“About three to five years after those houses were built, we started getting quite a few calls from that area,” Gaskov says. During construction, developers disturbed rock when trying to make levelled land for houses. Most of these homes, which sell for between $500,000 and $1,000,000, were being built facing the inlet, with the backs of the houses facing the mountain. Newer construction, 100 yards above an existing home, blasted, drilled and disrupted the hillside, creating cracks for water to flow. Gaskov remembers finding all kinds of little fissures in the ground, which explained why basements were flooding and front yards were resembling swamps. To protect the homes, Gaskov and his team mostly installed curtain drains. The curtain drain prevents any moisture going beyond its particular line of defence, and moves the water around the house to a drain in a designated point.

A typical project like this would see up to a 160-foot sheet of curtain drain installed, wrapping around the back of a house that averages 60 feet wide. A two-foot wide trench is dug to a depth of six to eight feet behind the house. Industrial fabric lines the trench to prevent soil from leaking into the ditch, combined with corrugated or perforated pipe (either one or two six- or eight-inch pieces of pipe) to capture and re-direct water. The entire trench then gets filled with drainable (usually sewer) rock.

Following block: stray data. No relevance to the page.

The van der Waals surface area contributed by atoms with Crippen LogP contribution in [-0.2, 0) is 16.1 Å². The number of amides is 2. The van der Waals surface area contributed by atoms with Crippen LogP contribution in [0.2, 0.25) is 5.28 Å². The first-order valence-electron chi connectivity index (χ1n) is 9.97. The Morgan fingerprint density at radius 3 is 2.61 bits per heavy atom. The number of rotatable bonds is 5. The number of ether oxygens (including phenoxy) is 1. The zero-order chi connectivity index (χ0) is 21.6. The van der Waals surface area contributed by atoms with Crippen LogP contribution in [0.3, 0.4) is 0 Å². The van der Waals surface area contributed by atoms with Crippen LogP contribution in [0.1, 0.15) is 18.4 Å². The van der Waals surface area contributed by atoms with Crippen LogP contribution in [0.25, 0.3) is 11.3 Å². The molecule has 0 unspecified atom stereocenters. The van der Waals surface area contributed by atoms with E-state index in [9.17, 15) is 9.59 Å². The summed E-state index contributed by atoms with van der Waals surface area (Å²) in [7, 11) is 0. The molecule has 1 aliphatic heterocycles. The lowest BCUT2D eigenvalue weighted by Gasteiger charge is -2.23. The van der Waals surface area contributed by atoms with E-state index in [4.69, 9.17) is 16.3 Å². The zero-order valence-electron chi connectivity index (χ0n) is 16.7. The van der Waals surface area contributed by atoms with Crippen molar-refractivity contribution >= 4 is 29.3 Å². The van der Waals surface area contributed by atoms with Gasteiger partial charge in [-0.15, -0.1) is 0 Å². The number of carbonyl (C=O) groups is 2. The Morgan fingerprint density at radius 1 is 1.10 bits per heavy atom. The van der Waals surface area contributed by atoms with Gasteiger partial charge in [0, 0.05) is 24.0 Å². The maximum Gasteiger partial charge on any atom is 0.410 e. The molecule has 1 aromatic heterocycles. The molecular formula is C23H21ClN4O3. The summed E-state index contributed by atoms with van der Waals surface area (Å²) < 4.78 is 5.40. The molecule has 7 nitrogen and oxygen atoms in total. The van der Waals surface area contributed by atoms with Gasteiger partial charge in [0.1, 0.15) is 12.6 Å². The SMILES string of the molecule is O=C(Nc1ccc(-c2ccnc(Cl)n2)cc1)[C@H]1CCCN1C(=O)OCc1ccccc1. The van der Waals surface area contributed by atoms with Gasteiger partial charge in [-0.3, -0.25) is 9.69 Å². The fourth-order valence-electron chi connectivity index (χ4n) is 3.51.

The lots are located up a hill so only small excavators can be used, meaning a typical house project takes between four and 10 days to complete. Gaskov explains a project like this costs in total between $15,000 and $30,000. The cost includes the approximately $5,000 added for the landscape work to bring the yard back into shape after a drain is installed.

Regulation in Anchorage states that surface water is the responsibility of the homeowner that the surface belongs to, but underground water is not. If water from one yard drains onto a neighbor’s lot, it’s the original homeowner’s responsibility. But if a homeowner’s basement floods because a fissure opened up during the construction of a new house above the original, there is no way to prove the flooding is caused by the new neighboring build. “We all know, in the industry, that’s exactly what happened, but because it’s underground it becomes the responsibility of the homeowner below,” Gaskov says. “So in other words, it’s just being out of luck.”

Opportunities for drainage in Anchorage
While the nature of work in Alaska is different from the Midwest, similarities emerge that are consistent with drainage contractors in other states. “Nobody worries about drainage until they actually come across the problem,” Gaskov says.

Across the world, drainage contractors work behind the scenes until they are needed. And where’s there’s water, drainage follows closely behind – whether it’s a farmer with a flooded field, or a homeowner with a flooded basement. Because of this, Gaskov says there are opportunities for drainage contractors in Anchorage. “Anchorage keeps on growing and it’s growing further up the mountain, so I do not see any ending of drainage issues.”